History of Slaughterhouse in Český Krumlov
First written mentions on slaughterhouse (Cz. šlechtáta) appeared in 16th century. It was situated near Masna street with its meat market. According to the butcher´s guild privilege granted by Jošt von Rosenberg, a butcher that brought a cattle for slaughter had to take it first to the šlechtáta to have it checked out by the head of butcher´s guild. If it was considered healthy, the butcher was able to slaughter it and sell the meat. Big cattle "shall not be slaughtered on the square neither at meat markets neither at home neither any place else, only at šlechtáta". If the rule was violated, the offender had to pay 20 pennies to the ruler´s chamber and 1 penny to the municipal council.
The access to šlechtáta led from Radniční street, approximately in between today´s houses no. 100 and 101. The gate would be locked in the evening and keys placed at the police station. Those that would have some cattle registered for slaughter the next day picked up the keys in the morning. The gate used to stay unlocked in the 19th century for an easy access to water in case of fire. Šlechtáta itself was rectangle-shaped with a little slaughter bridge of 7 x 13 meters placed by the river. The bridge was paved and held a water pump. A small blood outflow groove led out of the bridge into the Vltava river. As the written sources say, it was not usually cleaned, therefore the neighborhood, especially during the summer season, suffered of an unbearable smell. The whole area was surrounded by a wall so that the cattle could not sneak out. A so-called 2.4 meter broad Water Gate used to stand in between the slaughter bridge and today´s house no. 101 in Radniční street. There was another gate leading out of šlechtáta into the neighboring garden and owned by the butcher´s guild which provided passage through Ostrov into Široká street. Besides its disgusting appearance and smell, šlechtáta used to be the place where "under the darkness, sins are being committed in the corner by that gate". Economic inspection office asked the municipal council to have the town lit up with street lamps "in order to reach a better morality at least in public areas".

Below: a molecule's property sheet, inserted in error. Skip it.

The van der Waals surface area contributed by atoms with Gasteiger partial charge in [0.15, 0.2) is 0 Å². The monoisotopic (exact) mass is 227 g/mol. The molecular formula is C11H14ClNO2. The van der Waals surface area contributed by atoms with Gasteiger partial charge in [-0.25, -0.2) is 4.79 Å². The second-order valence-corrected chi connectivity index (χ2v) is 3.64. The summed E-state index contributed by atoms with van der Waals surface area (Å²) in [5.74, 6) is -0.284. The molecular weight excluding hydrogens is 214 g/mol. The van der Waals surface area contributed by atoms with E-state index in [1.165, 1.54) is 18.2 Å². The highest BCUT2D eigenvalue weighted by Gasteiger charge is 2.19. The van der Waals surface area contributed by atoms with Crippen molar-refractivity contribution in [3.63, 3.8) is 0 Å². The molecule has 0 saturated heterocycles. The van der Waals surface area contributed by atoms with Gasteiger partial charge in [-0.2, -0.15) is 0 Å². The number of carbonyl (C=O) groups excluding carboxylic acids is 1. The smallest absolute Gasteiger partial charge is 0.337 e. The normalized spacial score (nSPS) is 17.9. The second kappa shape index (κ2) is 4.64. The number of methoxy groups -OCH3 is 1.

Given unbearable hygienic conditions, the municipal council was forced to move the slaughterhouse to the outskirts. A new slaughterhouse project was drawn up in 1913 and put into operation at Špičák no. 194 in 1914. The building was owned by the butchers' trade union and became municipal property in 1942.